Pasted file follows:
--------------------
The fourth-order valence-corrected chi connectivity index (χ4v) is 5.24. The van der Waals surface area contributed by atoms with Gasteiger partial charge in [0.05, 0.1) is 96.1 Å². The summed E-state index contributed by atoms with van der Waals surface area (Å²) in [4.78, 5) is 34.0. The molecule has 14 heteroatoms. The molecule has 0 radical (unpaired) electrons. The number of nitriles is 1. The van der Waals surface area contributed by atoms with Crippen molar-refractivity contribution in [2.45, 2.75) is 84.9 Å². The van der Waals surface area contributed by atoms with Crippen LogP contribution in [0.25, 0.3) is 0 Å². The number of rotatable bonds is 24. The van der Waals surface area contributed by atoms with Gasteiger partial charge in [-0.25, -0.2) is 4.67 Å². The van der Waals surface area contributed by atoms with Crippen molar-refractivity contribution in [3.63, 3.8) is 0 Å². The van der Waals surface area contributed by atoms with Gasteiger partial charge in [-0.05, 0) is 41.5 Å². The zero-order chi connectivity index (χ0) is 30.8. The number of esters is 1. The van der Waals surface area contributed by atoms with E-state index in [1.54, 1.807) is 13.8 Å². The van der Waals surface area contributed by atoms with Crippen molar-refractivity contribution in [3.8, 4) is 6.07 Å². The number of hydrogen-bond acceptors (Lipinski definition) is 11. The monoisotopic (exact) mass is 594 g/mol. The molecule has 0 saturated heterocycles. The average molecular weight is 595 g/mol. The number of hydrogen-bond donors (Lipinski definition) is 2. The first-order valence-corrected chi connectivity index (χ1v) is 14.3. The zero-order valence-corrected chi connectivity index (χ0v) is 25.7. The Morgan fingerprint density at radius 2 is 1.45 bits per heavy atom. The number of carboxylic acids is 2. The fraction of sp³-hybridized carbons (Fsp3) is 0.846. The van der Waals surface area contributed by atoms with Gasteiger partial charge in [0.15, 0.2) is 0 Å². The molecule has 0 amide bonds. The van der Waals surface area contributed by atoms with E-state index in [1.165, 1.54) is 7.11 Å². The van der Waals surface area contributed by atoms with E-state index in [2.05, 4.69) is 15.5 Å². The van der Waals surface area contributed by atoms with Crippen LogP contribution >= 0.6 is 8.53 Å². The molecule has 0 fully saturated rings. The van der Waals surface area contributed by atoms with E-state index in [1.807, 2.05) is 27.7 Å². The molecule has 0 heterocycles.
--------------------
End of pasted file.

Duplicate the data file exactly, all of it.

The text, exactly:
The fourth-order valence-corrected chi connectivity index (χ4v) is 5.24. The van der Waals surface area contributed by atoms with Gasteiger partial charge in [0.05, 0.1) is 96.1 Å². The summed E-state index contributed by atoms with van der Waals surface area (Å²) in [4.78, 5) is 34.0. The molecule has 14 heteroatoms. The molecule has 0 radical (unpaired) electrons. The number of nitriles is 1. The van der Waals surface area contributed by atoms with Crippen molar-refractivity contribution in [2.45, 2.75) is 84.9 Å². The van der Waals surface area contributed by atoms with Crippen LogP contribution in [0.25, 0.3) is 0 Å². The number of rotatable bonds is 24. The van der Waals surface area contributed by atoms with Gasteiger partial charge in [-0.25, -0.2) is 4.67 Å². The van der Waals surface area contributed by atoms with Crippen molar-refractivity contribution in [3.63, 3.8) is 0 Å². The van der Waals surface area contributed by atoms with Gasteiger partial charge in [-0.05, 0) is 41.5 Å². The zero-order chi connectivity index (χ0) is 30.8. The number of esters is 1. The van der Waals surface area contributed by atoms with E-state index in [1.54, 1.807) is 13.8 Å². The van der Waals surface area contributed by atoms with Crippen molar-refractivity contribution in [3.8, 4) is 6.07 Å². The number of hydrogen-bond acceptors (Lipinski definition) is 11. The monoisotopic (exact) mass is 594 g/mol. The molecule has 0 saturated heterocycles. The average molecular weight is 595 g/mol. The number of hydrogen-bond donors (Lipinski definition) is 2. The first-order valence-corrected chi connectivity index (χ1v) is 14.3. The zero-order valence-corrected chi connectivity index (χ0v) is 25.7. The Morgan fingerprint density at radius 2 is 1.45 bits per heavy atom. The number of carboxylic acids is 2. The fraction of sp³-hybridized carbons (Fsp3) is 0.846. The van der Waals surface area contributed by atoms with Gasteiger partial charge in [0.15, 0.2) is 0 Å². The molecule has 0 amide bonds. The van der Waals surface area contributed by atoms with E-state index in [1.165, 1.54) is 7.11 Å². The van der Waals surface area contributed by atoms with E-state index in [2.05, 4.69) is 15.5 Å². The van der Waals surface area contributed by atoms with Crippen LogP contribution >= 0.6 is 8.53 Å². The molecule has 0 fully saturated rings. The van der Waals surface area contributed by atoms with E-state index in [1.807, 2.05) is 27.7 Å². The molecule has 0 heterocycles.